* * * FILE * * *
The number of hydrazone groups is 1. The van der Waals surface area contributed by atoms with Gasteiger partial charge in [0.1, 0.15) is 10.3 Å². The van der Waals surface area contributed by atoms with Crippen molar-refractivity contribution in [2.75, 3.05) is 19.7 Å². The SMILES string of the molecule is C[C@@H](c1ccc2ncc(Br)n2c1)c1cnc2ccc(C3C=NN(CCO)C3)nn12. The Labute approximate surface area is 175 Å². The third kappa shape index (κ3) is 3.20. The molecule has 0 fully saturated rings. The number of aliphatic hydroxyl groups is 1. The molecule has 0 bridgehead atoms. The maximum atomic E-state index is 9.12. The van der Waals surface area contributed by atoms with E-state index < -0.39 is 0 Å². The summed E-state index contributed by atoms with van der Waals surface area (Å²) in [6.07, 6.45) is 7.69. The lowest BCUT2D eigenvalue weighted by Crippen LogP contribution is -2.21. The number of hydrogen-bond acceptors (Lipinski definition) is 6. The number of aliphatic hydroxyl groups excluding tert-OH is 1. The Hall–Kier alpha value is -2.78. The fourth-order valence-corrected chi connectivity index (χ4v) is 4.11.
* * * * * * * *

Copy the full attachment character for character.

The number of hydrazone groups is 1. The van der Waals surface area contributed by atoms with Gasteiger partial charge in [0.1, 0.15) is 10.3 Å². The van der Waals surface area contributed by atoms with Crippen molar-refractivity contribution in [2.75, 3.05) is 19.7 Å². The SMILES string of the molecule is C[C@@H](c1ccc2ncc(Br)n2c1)c1cnc2ccc(C3C=NN(CCO)C3)nn12. The Labute approximate surface area is 175 Å². The third kappa shape index (κ3) is 3.20. The molecule has 0 fully saturated rings. The number of aliphatic hydroxyl groups is 1. The molecule has 0 bridgehead atoms. The maximum atomic E-state index is 9.12. The van der Waals surface area contributed by atoms with E-state index < -0.39 is 0 Å². The summed E-state index contributed by atoms with van der Waals surface area (Å²) in [6.07, 6.45) is 7.69. The lowest BCUT2D eigenvalue weighted by Crippen LogP contribution is -2.21. The number of hydrogen-bond acceptors (Lipinski definition) is 6. The number of aliphatic hydroxyl groups excluding tert-OH is 1. The Hall–Kier alpha value is -2.78. The fourth-order valence-corrected chi connectivity index (χ4v) is 4.11.